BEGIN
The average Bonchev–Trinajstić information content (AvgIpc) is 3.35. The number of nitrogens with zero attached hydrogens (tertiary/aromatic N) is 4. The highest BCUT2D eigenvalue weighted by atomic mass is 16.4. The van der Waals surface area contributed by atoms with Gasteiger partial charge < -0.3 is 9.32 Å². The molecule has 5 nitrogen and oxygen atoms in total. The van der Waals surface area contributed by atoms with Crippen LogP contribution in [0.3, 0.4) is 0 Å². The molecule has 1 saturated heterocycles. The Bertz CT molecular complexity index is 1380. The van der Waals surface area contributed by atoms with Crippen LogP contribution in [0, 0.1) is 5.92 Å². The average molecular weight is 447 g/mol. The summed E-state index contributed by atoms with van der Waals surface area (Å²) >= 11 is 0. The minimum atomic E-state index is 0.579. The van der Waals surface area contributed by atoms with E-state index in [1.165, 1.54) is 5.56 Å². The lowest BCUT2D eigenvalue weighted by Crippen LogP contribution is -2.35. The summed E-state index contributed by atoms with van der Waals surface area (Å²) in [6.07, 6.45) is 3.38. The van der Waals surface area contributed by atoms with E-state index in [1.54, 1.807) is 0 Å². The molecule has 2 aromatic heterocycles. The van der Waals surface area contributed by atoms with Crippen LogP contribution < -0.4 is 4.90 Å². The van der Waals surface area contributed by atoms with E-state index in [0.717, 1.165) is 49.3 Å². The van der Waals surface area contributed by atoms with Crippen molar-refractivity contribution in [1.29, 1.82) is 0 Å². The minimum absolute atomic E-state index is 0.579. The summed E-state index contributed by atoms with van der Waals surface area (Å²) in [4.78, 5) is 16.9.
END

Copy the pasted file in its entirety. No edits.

The average Bonchev–Trinajstić information content (AvgIpc) is 3.35. The number of nitrogens with zero attached hydrogens (tertiary/aromatic N) is 4. The highest BCUT2D eigenvalue weighted by atomic mass is 16.4. The van der Waals surface area contributed by atoms with Gasteiger partial charge < -0.3 is 9.32 Å². The molecule has 5 nitrogen and oxygen atoms in total. The van der Waals surface area contributed by atoms with Crippen LogP contribution in [0.3, 0.4) is 0 Å². The molecule has 1 saturated heterocycles. The Bertz CT molecular complexity index is 1380. The van der Waals surface area contributed by atoms with Crippen LogP contribution in [0, 0.1) is 5.92 Å². The average molecular weight is 447 g/mol. The summed E-state index contributed by atoms with van der Waals surface area (Å²) >= 11 is 0. The minimum atomic E-state index is 0.579. The van der Waals surface area contributed by atoms with E-state index in [1.165, 1.54) is 5.56 Å². The lowest BCUT2D eigenvalue weighted by Crippen LogP contribution is -2.35. The summed E-state index contributed by atoms with van der Waals surface area (Å²) in [6.07, 6.45) is 3.38. The van der Waals surface area contributed by atoms with E-state index in [1.54, 1.807) is 0 Å². The molecule has 2 aromatic heterocycles. The van der Waals surface area contributed by atoms with Crippen LogP contribution < -0.4 is 4.90 Å². The van der Waals surface area contributed by atoms with E-state index in [0.717, 1.165) is 49.3 Å². The van der Waals surface area contributed by atoms with Crippen molar-refractivity contribution in [1.29, 1.82) is 0 Å². The minimum absolute atomic E-state index is 0.579. The summed E-state index contributed by atoms with van der Waals surface area (Å²) in [4.78, 5) is 16.9.